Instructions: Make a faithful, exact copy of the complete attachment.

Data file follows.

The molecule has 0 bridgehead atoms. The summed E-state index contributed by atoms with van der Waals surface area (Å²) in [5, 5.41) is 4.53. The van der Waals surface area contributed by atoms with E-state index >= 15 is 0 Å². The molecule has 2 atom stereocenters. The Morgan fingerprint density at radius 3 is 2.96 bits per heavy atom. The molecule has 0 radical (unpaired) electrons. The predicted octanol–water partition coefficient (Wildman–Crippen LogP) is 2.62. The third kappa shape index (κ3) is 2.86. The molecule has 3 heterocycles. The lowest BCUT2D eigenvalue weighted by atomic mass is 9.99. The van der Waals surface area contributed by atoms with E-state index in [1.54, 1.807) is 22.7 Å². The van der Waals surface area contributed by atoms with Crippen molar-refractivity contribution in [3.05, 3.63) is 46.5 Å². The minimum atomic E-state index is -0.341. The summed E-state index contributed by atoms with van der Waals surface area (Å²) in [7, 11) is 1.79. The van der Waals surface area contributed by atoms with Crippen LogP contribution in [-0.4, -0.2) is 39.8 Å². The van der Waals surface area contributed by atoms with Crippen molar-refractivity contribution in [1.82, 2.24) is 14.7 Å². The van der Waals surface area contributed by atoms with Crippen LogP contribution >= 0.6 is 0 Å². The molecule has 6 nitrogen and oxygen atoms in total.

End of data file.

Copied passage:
The molecule has 0 bridgehead atoms. The summed E-state index contributed by atoms with van der Waals surface area (Å²) in [5, 5.41) is 4.53. The van der Waals surface area contributed by atoms with E-state index >= 15 is 0 Å². The molecule has 2 atom stereocenters. The Morgan fingerprint density at radius 3 is 2.96 bits per heavy atom. The molecule has 0 radical (unpaired) electrons. The predicted octanol–water partition coefficient (Wildman–Crippen LogP) is 2.62. The third kappa shape index (κ3) is 2.86. The molecule has 3 heterocycles. The lowest BCUT2D eigenvalue weighted by atomic mass is 9.99. The van der Waals surface area contributed by atoms with E-state index in [1.54, 1.807) is 22.7 Å². The van der Waals surface area contributed by atoms with Crippen molar-refractivity contribution in [3.05, 3.63) is 46.5 Å². The minimum atomic E-state index is -0.341. The summed E-state index contributed by atoms with van der Waals surface area (Å²) in [7, 11) is 1.79. The van der Waals surface area contributed by atoms with Crippen LogP contribution in [-0.4, -0.2) is 39.8 Å². The van der Waals surface area contributed by atoms with Crippen molar-refractivity contribution in [1.82, 2.24) is 14.7 Å². The van der Waals surface area contributed by atoms with Crippen LogP contribution >= 0.6 is 0 Å². The molecule has 6 nitrogen and oxygen atoms in total.